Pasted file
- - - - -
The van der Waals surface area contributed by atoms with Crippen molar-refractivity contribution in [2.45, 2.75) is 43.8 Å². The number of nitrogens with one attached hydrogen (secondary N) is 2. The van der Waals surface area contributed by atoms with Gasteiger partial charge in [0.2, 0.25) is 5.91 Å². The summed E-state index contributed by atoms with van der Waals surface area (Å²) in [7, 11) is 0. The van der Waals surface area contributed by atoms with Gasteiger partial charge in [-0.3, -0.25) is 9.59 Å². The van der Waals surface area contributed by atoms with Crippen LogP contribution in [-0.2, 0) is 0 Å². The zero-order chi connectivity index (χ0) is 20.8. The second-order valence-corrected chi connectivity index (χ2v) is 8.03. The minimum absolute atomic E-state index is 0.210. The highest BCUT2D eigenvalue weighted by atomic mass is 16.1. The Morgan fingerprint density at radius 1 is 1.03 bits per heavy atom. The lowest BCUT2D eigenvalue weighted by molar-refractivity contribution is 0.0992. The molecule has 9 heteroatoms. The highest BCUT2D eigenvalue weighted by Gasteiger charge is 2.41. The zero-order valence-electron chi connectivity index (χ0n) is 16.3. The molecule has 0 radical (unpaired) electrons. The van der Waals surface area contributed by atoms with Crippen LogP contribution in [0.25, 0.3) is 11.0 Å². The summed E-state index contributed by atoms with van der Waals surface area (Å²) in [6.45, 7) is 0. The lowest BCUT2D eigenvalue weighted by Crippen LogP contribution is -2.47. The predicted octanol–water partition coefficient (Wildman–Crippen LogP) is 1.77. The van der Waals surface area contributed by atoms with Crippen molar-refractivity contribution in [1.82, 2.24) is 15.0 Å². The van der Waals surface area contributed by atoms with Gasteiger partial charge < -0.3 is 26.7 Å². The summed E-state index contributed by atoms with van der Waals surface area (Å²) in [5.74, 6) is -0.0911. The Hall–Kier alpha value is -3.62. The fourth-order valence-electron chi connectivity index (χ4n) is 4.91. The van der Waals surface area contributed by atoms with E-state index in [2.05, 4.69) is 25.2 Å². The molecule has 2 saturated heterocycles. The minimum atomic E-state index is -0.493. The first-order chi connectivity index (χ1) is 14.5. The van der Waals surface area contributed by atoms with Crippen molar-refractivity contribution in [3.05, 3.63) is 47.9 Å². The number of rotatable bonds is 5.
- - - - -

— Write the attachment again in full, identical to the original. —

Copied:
The van der Waals surface area contributed by atoms with Crippen molar-refractivity contribution in [2.45, 2.75) is 43.8 Å². The number of nitrogens with one attached hydrogen (secondary N) is 2. The van der Waals surface area contributed by atoms with Gasteiger partial charge in [0.2, 0.25) is 5.91 Å². The summed E-state index contributed by atoms with van der Waals surface area (Å²) in [7, 11) is 0. The van der Waals surface area contributed by atoms with Gasteiger partial charge in [-0.3, -0.25) is 9.59 Å². The van der Waals surface area contributed by atoms with Crippen LogP contribution in [-0.2, 0) is 0 Å². The zero-order chi connectivity index (χ0) is 20.8. The second-order valence-corrected chi connectivity index (χ2v) is 8.03. The minimum absolute atomic E-state index is 0.210. The highest BCUT2D eigenvalue weighted by atomic mass is 16.1. The Morgan fingerprint density at radius 1 is 1.03 bits per heavy atom. The lowest BCUT2D eigenvalue weighted by molar-refractivity contribution is 0.0992. The molecule has 9 heteroatoms. The highest BCUT2D eigenvalue weighted by Gasteiger charge is 2.41. The zero-order valence-electron chi connectivity index (χ0n) is 16.3. The molecule has 0 radical (unpaired) electrons. The van der Waals surface area contributed by atoms with Crippen LogP contribution in [0.25, 0.3) is 11.0 Å². The summed E-state index contributed by atoms with van der Waals surface area (Å²) in [6.45, 7) is 0. The lowest BCUT2D eigenvalue weighted by Crippen LogP contribution is -2.47. The predicted octanol–water partition coefficient (Wildman–Crippen LogP) is 1.77. The van der Waals surface area contributed by atoms with Crippen molar-refractivity contribution in [1.82, 2.24) is 15.0 Å². The van der Waals surface area contributed by atoms with Gasteiger partial charge < -0.3 is 26.7 Å². The summed E-state index contributed by atoms with van der Waals surface area (Å²) in [5.74, 6) is -0.0911. The Hall–Kier alpha value is -3.62. The fourth-order valence-electron chi connectivity index (χ4n) is 4.91. The van der Waals surface area contributed by atoms with E-state index in [2.05, 4.69) is 25.2 Å². The molecule has 2 saturated heterocycles. The minimum atomic E-state index is -0.493. The first-order chi connectivity index (χ1) is 14.5. The van der Waals surface area contributed by atoms with Crippen molar-refractivity contribution in [3.05, 3.63) is 47.9 Å². The number of rotatable bonds is 5.